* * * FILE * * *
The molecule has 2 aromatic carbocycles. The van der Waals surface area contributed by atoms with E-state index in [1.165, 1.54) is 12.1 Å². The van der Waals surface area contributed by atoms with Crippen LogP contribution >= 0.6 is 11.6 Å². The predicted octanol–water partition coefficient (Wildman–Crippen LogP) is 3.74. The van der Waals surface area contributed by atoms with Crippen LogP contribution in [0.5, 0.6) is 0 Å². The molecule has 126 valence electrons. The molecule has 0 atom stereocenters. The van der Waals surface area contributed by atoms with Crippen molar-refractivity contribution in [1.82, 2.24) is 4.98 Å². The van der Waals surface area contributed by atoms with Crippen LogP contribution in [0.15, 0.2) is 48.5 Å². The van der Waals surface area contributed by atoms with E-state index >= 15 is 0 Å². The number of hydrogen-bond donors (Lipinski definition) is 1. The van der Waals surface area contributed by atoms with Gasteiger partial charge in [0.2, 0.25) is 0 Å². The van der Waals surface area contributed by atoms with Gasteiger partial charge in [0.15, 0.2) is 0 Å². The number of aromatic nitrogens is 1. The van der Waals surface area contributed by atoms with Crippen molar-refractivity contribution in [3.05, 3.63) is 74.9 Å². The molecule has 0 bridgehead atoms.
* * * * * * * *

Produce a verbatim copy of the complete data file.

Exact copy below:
The molecule has 2 aromatic carbocycles. The van der Waals surface area contributed by atoms with E-state index in [1.165, 1.54) is 12.1 Å². The van der Waals surface area contributed by atoms with Crippen LogP contribution >= 0.6 is 11.6 Å². The predicted octanol–water partition coefficient (Wildman–Crippen LogP) is 3.74. The van der Waals surface area contributed by atoms with Crippen LogP contribution in [0.5, 0.6) is 0 Å². The molecule has 126 valence electrons. The molecule has 0 atom stereocenters. The van der Waals surface area contributed by atoms with Crippen molar-refractivity contribution in [1.82, 2.24) is 4.98 Å². The van der Waals surface area contributed by atoms with Crippen LogP contribution in [0.15, 0.2) is 48.5 Å². The van der Waals surface area contributed by atoms with E-state index >= 15 is 0 Å². The number of hydrogen-bond donors (Lipinski definition) is 1. The van der Waals surface area contributed by atoms with Gasteiger partial charge in [0.2, 0.25) is 0 Å². The van der Waals surface area contributed by atoms with Gasteiger partial charge in [0.15, 0.2) is 0 Å². The number of aromatic nitrogens is 1. The van der Waals surface area contributed by atoms with Crippen molar-refractivity contribution in [3.05, 3.63) is 74.9 Å². The molecule has 0 bridgehead atoms.